Last week, the 2017 Scotiabank Toronto Waterfront Marathon was held. Up front in the men’s race, defending champ Philemon Rono of Kenya ran the fastest time ever on Canadian soil (2:06:52) to win as 2015 Chicago champ Dickson Chumba was second in 2:09:11. Ethiopian Marta Merga won the women’s race in 2:28:20 — which she ran the hard way by going out in 71:02 and coming home in 77:18 (they went out hard as both races offered a 40,000 CAD bonus for a CR and the women’s CR is 2:22:43).

The race also served as the Canadian national champs, which were won by Trevor Hofbauer (2:18:06) and Leslie Sexton (2:35:47).

Hofbauer enjoyed his win as he high-fived the crowd at the end of the run as shown here:

One small problem. The Canadian champ was slated receive 2,500 CAD ($2,016.03) if he won the race between 2:15:00 and 2:18:00 but only 1,250 CAD ($988.25) if he won in over 2:18:00. The premature celebration may have cost Hofbauer 1,250 CAD.

Not so fast. Fans liked Hofbauer’s celebration (and his mustache) so much that they started a GoFundMe page which has more than made up the discrepancy. As of Tuesday at 1:30 p.m. ET, the GoFundMe has raised $2,616, including a $200 donation from Athletics Canada.

LetsRun.com PSA: GoFundMe takes a 5% commission on all money raised, plus credit card fees. YouCaring.com does the same thing as GoFundMe without taking the 5% cut.

And we don’t think the celebration cost Hofbauer six seconds. In the video above he only celebrates for nine seconds (while still moving forward). That didn’t cost him six seconds at the finish.

More: MB: Canadian Runner loses $1,250 due to celebration Toronto Results

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YouTube Video of The Week

In Venice, the lead pack of seven men were led off-course by an official motorbike and ended up running down a highway. That group held a 56-second lead on the eventual winner (Eyob Gebrehiwet, 2:12:16) at halfway but were more than a minute down on him at 25k (61 seconds). Only two of them finished the race as Gilbert Chumba was 4th in 2:16:47 and David Metto was fifth in 2:19:51.

All we can say is, “Disgraceful.”

More: MB: EPIC FARCE AT VENICE MARATHON AS LEADERS GO A LONG WAY OFF COURSE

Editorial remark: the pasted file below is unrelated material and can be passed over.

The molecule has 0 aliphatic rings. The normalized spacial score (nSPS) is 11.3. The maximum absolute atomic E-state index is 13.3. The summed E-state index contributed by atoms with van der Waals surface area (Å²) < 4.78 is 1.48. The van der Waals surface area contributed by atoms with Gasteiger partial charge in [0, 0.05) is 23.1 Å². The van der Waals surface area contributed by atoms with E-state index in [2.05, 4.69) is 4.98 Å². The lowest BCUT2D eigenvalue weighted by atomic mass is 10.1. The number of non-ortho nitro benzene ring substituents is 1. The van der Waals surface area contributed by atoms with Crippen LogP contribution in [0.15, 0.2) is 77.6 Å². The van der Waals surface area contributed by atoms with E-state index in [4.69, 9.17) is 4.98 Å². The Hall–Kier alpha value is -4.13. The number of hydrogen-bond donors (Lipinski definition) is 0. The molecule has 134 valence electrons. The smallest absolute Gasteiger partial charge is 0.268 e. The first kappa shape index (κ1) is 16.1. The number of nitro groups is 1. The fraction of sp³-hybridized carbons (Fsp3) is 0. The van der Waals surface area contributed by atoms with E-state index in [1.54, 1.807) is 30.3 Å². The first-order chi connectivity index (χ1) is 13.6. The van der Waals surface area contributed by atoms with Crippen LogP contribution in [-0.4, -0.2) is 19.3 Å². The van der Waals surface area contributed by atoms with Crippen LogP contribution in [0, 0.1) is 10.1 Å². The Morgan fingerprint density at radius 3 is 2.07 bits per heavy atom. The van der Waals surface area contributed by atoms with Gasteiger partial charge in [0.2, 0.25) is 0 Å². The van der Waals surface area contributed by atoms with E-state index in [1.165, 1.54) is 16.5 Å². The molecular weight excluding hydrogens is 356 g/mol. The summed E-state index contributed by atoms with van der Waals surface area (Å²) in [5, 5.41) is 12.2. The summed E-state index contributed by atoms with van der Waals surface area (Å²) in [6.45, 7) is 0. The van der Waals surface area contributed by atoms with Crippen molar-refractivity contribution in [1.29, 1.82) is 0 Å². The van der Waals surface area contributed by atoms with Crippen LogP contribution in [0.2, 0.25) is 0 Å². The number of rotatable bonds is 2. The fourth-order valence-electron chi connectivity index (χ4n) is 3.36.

*The Guardian: “Unknown Local Wins Venice Marathon After Favorites Take Wrong Turn” Eritrean-born Eyob Gebrehiwet, who became an Italian in October of 2015, became the first Italian to win the race since 1995. Calling him an “unknown local” might be downplaying his talent level, though, as he won in 2:12:16.
*IAAF Recap Former world U20 5,000 champ Sule Utura won the women’s race in 2:29:04.

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RIP Bill Donakowski and Dan Stimson

“What are these guys doing? Is Ronnie (Ron Warhurst) having them do intervals before racing?!”

“Ah, no, they’re just training through the weekend. Not many guys are racing.”

“What?! That’s BULLS***! Why would you do intervals when you could be racing… at home! Man, things have changed…”

-conversation that messageboard poster “Burnsy” says he had with Bill Donakowski after Donakowski returned to the University Michigan for an indoor track meet many years after graduation. Donakowski, the 1977 Big Ten XC champ and 1986 US marathon champ (Twin Cities Marathon, 2:10:41), died last week at age 61. He was also a renowned aerospace engineer.

Unfortunately, Donakowski wasn’t the only prominent member of the running world to pass away last week as Dan Stimson, who directed the William & Mary program for 25 years, died at age 68.

The leaders of 1986 Twin Cities Marathon

More: MB: RIP Bill Donakowski
*MGOBlue.com Remembering Hall of Fame Distance Runner Bill Donakowski
*Obituary
*NY Times from 1986: RUNNING; TWIN CITIES MARATHON TO DONAKOWSKI
*Dan Stimson Passes

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What Do The IAAF and USATF Have in Common?

The New York Times’ Tariq Panja traveled to Senegal to talk to Papa Diack — the son of long-time IAAF head Lamine Diack — about the corruption charges he and his father are facing. Panja’s piece came out last week and it’s definitely a must-read journalism for track fans.

Predictably, Diack, who is still living large in Senegal, denied he did anything wrong but refused to hand over the documents to the reporter that he claimed would clear his name, saying he’d only hand them over to a prosecutor. And Diack also said he’d never allow himself to go to France to face a prosecutor.

We only wish the reporter had asked if Diack would agree to send the documents in the mail to the prosecutors to clear his name. Of course, we know that won’t happen.